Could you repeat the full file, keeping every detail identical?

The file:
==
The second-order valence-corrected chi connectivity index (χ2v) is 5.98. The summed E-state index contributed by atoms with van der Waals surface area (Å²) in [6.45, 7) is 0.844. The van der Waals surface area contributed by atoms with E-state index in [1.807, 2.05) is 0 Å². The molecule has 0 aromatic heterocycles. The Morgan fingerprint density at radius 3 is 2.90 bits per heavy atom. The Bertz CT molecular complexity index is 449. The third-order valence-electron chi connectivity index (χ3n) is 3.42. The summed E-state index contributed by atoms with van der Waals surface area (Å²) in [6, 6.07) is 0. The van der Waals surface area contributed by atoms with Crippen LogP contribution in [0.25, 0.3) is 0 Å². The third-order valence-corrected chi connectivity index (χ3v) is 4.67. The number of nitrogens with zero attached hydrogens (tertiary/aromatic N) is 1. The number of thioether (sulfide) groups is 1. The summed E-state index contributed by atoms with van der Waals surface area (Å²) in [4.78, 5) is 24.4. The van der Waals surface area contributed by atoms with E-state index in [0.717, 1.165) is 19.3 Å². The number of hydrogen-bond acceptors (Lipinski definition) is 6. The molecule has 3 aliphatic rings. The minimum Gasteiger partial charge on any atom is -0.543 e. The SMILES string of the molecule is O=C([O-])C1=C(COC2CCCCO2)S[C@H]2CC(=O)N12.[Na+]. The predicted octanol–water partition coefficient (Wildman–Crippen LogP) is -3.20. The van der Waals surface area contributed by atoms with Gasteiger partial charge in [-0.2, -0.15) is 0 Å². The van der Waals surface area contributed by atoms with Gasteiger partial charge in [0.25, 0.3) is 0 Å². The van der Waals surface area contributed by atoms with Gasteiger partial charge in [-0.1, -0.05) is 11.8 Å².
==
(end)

The second-order valence-corrected chi connectivity index (χ2v) is 5.98. The summed E-state index contributed by atoms with van der Waals surface area (Å²) in [6.45, 7) is 0.844. The van der Waals surface area contributed by atoms with E-state index in [1.807, 2.05) is 0 Å². The molecule has 0 aromatic heterocycles. The Morgan fingerprint density at radius 3 is 2.90 bits per heavy atom. The Bertz CT molecular complexity index is 449. The third-order valence-electron chi connectivity index (χ3n) is 3.42. The summed E-state index contributed by atoms with van der Waals surface area (Å²) in [6, 6.07) is 0. The van der Waals surface area contributed by atoms with Crippen LogP contribution in [0.25, 0.3) is 0 Å². The third-order valence-corrected chi connectivity index (χ3v) is 4.67. The number of nitrogens with zero attached hydrogens (tertiary/aromatic N) is 1. The number of thioether (sulfide) groups is 1. The summed E-state index contributed by atoms with van der Waals surface area (Å²) in [4.78, 5) is 24.4. The van der Waals surface area contributed by atoms with E-state index in [0.717, 1.165) is 19.3 Å². The number of hydrogen-bond acceptors (Lipinski definition) is 6. The molecule has 3 aliphatic rings. The minimum Gasteiger partial charge on any atom is -0.543 e. The SMILES string of the molecule is O=C([O-])C1=C(COC2CCCCO2)S[C@H]2CC(=O)N12.[Na+]. The predicted octanol–water partition coefficient (Wildman–Crippen LogP) is -3.20. The van der Waals surface area contributed by atoms with Gasteiger partial charge in [-0.2, -0.15) is 0 Å². The van der Waals surface area contributed by atoms with Gasteiger partial charge in [0.25, 0.3) is 0 Å². The van der Waals surface area contributed by atoms with Gasteiger partial charge in [-0.1, -0.05) is 11.8 Å².